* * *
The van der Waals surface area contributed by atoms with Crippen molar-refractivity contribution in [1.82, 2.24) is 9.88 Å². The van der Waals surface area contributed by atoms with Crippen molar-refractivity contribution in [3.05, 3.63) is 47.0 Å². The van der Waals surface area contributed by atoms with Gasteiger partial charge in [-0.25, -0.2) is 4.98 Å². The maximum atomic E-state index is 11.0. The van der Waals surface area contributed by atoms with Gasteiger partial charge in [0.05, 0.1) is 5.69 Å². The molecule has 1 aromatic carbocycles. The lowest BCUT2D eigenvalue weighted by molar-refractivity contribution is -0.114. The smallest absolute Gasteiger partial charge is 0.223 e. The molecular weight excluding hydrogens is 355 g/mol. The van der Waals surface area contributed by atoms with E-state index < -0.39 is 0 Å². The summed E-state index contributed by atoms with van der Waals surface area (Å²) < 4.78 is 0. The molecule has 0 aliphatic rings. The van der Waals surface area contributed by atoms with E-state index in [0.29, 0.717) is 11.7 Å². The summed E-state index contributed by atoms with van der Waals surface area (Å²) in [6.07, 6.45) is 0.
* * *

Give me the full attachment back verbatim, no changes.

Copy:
The van der Waals surface area contributed by atoms with Crippen molar-refractivity contribution in [1.82, 2.24) is 9.88 Å². The van der Waals surface area contributed by atoms with Crippen molar-refractivity contribution in [3.05, 3.63) is 47.0 Å². The van der Waals surface area contributed by atoms with Gasteiger partial charge in [-0.25, -0.2) is 4.98 Å². The maximum atomic E-state index is 11.0. The van der Waals surface area contributed by atoms with Gasteiger partial charge in [0.05, 0.1) is 5.69 Å². The molecule has 1 aromatic carbocycles. The lowest BCUT2D eigenvalue weighted by molar-refractivity contribution is -0.114. The smallest absolute Gasteiger partial charge is 0.223 e. The molecular weight excluding hydrogens is 355 g/mol. The van der Waals surface area contributed by atoms with E-state index < -0.39 is 0 Å². The summed E-state index contributed by atoms with van der Waals surface area (Å²) < 4.78 is 0. The molecule has 0 aliphatic rings. The van der Waals surface area contributed by atoms with E-state index in [0.29, 0.717) is 11.7 Å². The summed E-state index contributed by atoms with van der Waals surface area (Å²) in [6.07, 6.45) is 0.